One of Steven's sisters sent him enough money to get back to Kansas, and he ended up at the Topeka Rescue Mission, where he was assigned to the men's quarters.
He was too afraid to tell the rescue mission's staff that he was a woman with a man's body. He felt lost and alone.
"I was spiritually bankrupt," Mott said. "I never lost my faith in God, but I had stopped believing God would do anything for me."
Eventually, Steven moved from the rescue mission to a men's halfway house and entered an alcoholism treatment program at Valeo Behavioral Health Care. He hoped a therapist could help him figure out what he needed to do to live his life as a woman.
"I realized any attempt to live as a man wouldn't work and if I had any real hope I had to live like the woman in my soul," Mott said.
In July 2006, Steven heard about a church that welcomed people who were lesbian, gay, bisexual and transgender into its congregation. The following Sunday when he walked into Metropolitan Community Church, a new world opened to him.
"It was the first time I had ever met another human being that I knew was transgender," she said.
A few weeks later, while another church member guarded the door, Steven went into the women's restroom in the church's basement, took off the men's clothing he was wearing and put on a black dress with yellow and white flowers, sandals and a pair of earrings purchased at the Salvation Army Thrift Store.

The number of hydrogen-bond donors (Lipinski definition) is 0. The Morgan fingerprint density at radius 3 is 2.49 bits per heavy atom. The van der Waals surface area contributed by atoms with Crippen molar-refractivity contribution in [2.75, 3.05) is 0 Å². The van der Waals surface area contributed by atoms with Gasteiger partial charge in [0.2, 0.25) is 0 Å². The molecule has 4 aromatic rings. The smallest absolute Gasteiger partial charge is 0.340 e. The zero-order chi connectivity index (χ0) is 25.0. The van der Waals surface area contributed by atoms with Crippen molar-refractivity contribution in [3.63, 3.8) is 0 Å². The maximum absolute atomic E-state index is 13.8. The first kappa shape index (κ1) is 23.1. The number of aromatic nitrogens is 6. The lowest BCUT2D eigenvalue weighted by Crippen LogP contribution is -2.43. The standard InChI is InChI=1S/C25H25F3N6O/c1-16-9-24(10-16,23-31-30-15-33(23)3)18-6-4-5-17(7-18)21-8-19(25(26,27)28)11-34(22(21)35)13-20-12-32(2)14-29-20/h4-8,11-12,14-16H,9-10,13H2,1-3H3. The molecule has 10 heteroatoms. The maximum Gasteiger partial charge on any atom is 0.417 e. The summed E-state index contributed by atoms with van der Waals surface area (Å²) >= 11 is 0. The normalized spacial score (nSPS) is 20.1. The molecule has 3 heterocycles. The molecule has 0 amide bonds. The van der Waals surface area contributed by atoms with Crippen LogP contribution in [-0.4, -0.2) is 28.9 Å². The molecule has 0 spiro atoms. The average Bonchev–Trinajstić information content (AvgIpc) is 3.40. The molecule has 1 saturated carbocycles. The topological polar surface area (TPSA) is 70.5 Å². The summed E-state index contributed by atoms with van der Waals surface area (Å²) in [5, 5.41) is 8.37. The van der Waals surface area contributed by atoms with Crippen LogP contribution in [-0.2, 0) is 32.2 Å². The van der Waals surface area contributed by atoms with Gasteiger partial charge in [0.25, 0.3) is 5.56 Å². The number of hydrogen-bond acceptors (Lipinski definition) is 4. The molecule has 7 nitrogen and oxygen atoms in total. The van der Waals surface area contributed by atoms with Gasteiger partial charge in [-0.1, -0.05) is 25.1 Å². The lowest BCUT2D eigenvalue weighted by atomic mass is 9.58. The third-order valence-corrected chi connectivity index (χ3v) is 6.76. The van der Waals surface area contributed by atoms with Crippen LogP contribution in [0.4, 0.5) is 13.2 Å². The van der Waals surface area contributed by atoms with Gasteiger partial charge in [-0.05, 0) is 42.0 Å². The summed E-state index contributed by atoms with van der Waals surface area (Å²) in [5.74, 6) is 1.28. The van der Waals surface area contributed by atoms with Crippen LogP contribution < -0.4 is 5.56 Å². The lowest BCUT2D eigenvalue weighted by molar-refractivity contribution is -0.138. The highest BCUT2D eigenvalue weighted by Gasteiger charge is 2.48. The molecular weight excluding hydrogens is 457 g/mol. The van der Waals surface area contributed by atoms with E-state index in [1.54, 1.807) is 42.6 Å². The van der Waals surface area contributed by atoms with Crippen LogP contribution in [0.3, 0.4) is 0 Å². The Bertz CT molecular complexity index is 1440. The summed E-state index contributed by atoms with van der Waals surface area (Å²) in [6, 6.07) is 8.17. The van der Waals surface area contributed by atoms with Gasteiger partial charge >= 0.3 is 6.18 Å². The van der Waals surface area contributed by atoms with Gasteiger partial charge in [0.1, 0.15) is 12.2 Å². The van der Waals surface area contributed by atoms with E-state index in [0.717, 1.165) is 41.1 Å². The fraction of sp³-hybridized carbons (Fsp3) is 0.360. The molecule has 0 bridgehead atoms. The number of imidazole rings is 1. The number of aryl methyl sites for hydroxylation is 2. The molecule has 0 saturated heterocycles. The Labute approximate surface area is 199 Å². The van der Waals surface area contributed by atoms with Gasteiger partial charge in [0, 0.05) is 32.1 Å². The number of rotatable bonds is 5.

He then went upstairs and presented himself to the congregation as Stephanie.
"It was like being born again," she said. "Everything up to that time was an existence. Nothing up to that point was real."
Mott moved out of the men's halfway house and by October 2006 had started hormone treatments to promote breast growth, decrease body hair and cause other changes to her body. By the following July, she was living fully as a woman.
She filed the necessary paperwork to change her name from Steven to Stephanie on her driver's license, Social Security card, car registration and other documents to accurately reflect her sexual identity.
Mott said she wants to have gender reassignment surgery and hopes to have enough money saved by summer 2012. The surgery, which isn't covered by insurance, costs about $20,000. Once she has the surgery, she can have the name and gender on her birth certificate amended.
Ty Sweeting, who came to Metropolitan Community Church as pastor two years ago, said he has watched Mott blossom from a shy and quiet person to "a person of incredible strength, impeccable character and deep passion."
Sweeting said a core value of the church is inclusiveness, which allows lesbian, bisexual, gay and transgender people "to find an area where their passion and God's realm intersects." Mott is a member of the church's board of directors and in the past has served as coordinator an outreach ministry team and been active in its stewardship program.
Sweeting said some Christians misunderstand or misinterpret the Bible when they use its passages to condemn people who aren't heterosexual and promote the idea that homosexuality and transgenderism are sinful choices that can be corrected by prayer.
"God is a god of diversity," he said. "God didn't make one kind of tree, or rock or metal or planet. To think God created just one kind of human being is absurd."
Mott remembers speaking at the Washburn Rural High School's Gay-Straight Alliance and spotting a transgender student in the audience. The feelings and memories of her childhood came back.
"I realized I had the opportunity to share my story and make a difference in someone else's life," she said.
The floodgates opened.